Let's begin with word from Ken Berger of CBSSports.com:
Among the small circle of figures speaking publicly on the talks, all have adopted the talking point first espoused by commissioner David Stern back in June -- that nothing has been agreed on until everything has been agreed on. To the optimistic mind, this would suggest that some things have been agreed on and nobody's saying so. When queried on whether the Aug. 31 meeting and this week's sudden flurry of talks indicate momentum, NBPA president Derek Fisher admitted, "I guess that would be a fair assumption. But like I said, until we get this deal done, it's tough to try to characterize it or put a read on what means what in terms of on a daily basis."

Until we get this deal done? That shift away from emphasizing the distance between the parties and the efforts to "get this deal done" would seem to indicate that there is a deal to get done. Fisher, whose speech patterns are at once precise and difficult to interpret, also spoke of getting the deal done as though it were a matter of when, not if..
via Hush-hush labor meeting means there might be progress - NBA - CBSSports.com Basketball.

There's loads of good news in there, including talk of not talking, which is the best kind of talk. I understand that makes no sense, so let me break it down. Both sides are much more likely to torch the other if things are going badly. There's no fragile progress to harm. On the flip side, this move to not talk about how the meetings are going indicates that there's something they either don't want to harm with criticism or don't want to jeopardize by weakening their respective positions just as things are starting to move forward. If the owners hadn't moved at all, or the players hadn't moved at all, you'd be seeing lots of negative comments from anyone you could find. As of yet, there's nothing but "We've agreed not to talk about it." In this instance, no news is good news.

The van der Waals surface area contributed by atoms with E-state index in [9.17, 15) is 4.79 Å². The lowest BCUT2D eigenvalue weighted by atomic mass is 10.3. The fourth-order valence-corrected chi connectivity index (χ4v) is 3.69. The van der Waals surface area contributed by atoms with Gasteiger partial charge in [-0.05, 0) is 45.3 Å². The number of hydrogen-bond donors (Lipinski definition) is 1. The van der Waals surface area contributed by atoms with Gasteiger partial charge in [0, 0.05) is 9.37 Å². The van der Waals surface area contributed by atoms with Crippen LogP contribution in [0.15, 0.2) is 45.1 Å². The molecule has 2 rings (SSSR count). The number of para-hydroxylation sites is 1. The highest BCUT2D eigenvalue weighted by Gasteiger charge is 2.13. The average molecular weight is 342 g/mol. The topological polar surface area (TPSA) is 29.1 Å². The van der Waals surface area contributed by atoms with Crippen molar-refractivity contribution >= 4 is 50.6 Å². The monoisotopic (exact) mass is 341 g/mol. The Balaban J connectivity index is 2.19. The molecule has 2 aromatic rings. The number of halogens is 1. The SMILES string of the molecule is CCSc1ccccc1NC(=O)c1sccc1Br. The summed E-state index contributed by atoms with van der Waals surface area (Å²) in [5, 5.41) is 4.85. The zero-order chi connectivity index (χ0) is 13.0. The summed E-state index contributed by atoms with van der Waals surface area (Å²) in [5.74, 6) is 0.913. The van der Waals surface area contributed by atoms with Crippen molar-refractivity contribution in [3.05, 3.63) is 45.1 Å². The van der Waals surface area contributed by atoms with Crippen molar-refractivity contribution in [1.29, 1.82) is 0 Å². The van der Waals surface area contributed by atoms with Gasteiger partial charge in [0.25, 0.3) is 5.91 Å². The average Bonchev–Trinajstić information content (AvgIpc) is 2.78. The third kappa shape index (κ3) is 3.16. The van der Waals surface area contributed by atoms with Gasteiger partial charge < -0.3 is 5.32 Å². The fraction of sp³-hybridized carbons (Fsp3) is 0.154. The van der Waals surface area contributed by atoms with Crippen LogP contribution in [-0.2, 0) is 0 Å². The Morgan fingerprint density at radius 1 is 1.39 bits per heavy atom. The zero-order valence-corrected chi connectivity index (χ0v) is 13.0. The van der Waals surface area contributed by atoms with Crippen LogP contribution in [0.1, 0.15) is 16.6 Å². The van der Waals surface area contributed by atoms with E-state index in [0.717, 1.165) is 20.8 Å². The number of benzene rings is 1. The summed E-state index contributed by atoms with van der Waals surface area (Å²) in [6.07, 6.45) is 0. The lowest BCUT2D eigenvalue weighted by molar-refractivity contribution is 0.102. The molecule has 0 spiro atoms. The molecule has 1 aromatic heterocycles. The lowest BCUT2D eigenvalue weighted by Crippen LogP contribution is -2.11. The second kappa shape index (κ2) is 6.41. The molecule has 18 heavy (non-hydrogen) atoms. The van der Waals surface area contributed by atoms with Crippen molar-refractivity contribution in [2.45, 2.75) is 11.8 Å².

A good litmus test for how this is actually going will be the reaction of agents. In the past few days there have been multiple stories alleging a critical stance of Billy Hunter on the part of agents, which means that agents are freely talking to media about how angry they are Hunter didn't come out firing with decertification and a full-blown legal assault. The players' representatives have been volatile throughout this process, either out of a concern for their clients' well-being and looking to be aggressive or out of a sense of self-preservation, wanting to fight and scrap and claw for every penny, particularly every future penny as opposed to next year's rake. If you begin to read tales of agents talking about how none of this matters, Hunter's still going to have vipers in the den. If all's quiet or if agents start to leak talk ofa season starting, that means the players may have nailed down a concession or two. 

But even in the fresh morning dew of Wednesday's talk of progress, we're getting indications that things are headed in a positive direction. Consider the words of Amar'e Stoudemire in the New York Post: